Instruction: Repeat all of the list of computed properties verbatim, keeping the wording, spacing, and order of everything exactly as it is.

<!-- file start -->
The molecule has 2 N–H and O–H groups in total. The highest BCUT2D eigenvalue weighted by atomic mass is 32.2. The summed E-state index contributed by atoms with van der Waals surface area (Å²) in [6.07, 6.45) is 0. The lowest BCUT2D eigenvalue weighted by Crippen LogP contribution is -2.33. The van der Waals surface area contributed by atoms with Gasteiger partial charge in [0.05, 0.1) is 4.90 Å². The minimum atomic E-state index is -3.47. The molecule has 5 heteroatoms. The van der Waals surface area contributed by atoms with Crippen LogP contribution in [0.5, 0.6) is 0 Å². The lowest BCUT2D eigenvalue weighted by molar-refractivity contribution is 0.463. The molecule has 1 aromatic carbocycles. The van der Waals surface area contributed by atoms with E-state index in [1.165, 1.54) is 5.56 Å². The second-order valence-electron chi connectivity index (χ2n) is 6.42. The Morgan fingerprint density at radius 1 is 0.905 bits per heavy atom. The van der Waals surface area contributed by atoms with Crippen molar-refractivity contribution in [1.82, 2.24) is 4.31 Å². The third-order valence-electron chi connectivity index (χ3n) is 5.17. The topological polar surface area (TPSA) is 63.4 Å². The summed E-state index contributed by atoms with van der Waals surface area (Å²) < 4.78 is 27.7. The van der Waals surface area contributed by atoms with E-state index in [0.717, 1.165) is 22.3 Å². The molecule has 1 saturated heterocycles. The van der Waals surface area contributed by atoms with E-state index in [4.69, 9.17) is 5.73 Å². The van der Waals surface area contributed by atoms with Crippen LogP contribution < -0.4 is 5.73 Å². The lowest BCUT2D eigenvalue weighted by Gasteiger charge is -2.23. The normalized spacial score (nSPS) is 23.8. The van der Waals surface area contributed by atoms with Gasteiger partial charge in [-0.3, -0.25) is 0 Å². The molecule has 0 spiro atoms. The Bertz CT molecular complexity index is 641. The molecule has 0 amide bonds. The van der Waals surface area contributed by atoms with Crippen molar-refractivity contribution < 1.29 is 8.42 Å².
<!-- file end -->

The molecule has 2 N–H and O–H groups in total. The highest BCUT2D eigenvalue weighted by atomic mass is 32.2. The summed E-state index contributed by atoms with van der Waals surface area (Å²) in [6.07, 6.45) is 0. The lowest BCUT2D eigenvalue weighted by Crippen LogP contribution is -2.33. The van der Waals surface area contributed by atoms with Gasteiger partial charge in [0.05, 0.1) is 4.90 Å². The minimum atomic E-state index is -3.47. The molecule has 5 heteroatoms. The van der Waals surface area contributed by atoms with Crippen LogP contribution in [0.5, 0.6) is 0 Å². The lowest BCUT2D eigenvalue weighted by molar-refractivity contribution is 0.463. The molecule has 1 aromatic carbocycles. The van der Waals surface area contributed by atoms with E-state index in [1.165, 1.54) is 5.56 Å². The second-order valence-electron chi connectivity index (χ2n) is 6.42. The Morgan fingerprint density at radius 1 is 0.905 bits per heavy atom. The van der Waals surface area contributed by atoms with Crippen molar-refractivity contribution in [1.82, 2.24) is 4.31 Å². The third-order valence-electron chi connectivity index (χ3n) is 5.17. The topological polar surface area (TPSA) is 63.4 Å². The summed E-state index contributed by atoms with van der Waals surface area (Å²) < 4.78 is 27.7. The van der Waals surface area contributed by atoms with E-state index in [0.717, 1.165) is 22.3 Å². The molecule has 1 saturated heterocycles. The van der Waals surface area contributed by atoms with E-state index in [4.69, 9.17) is 5.73 Å². The van der Waals surface area contributed by atoms with Crippen LogP contribution < -0.4 is 5.73 Å². The lowest BCUT2D eigenvalue weighted by Gasteiger charge is -2.23. The normalized spacial score (nSPS) is 23.8. The van der Waals surface area contributed by atoms with Gasteiger partial charge in [-0.3, -0.25) is 0 Å². The molecule has 0 spiro atoms. The Bertz CT molecular complexity index is 641. The molecule has 0 amide bonds. The van der Waals surface area contributed by atoms with Crippen molar-refractivity contribution < 1.29 is 8.42 Å².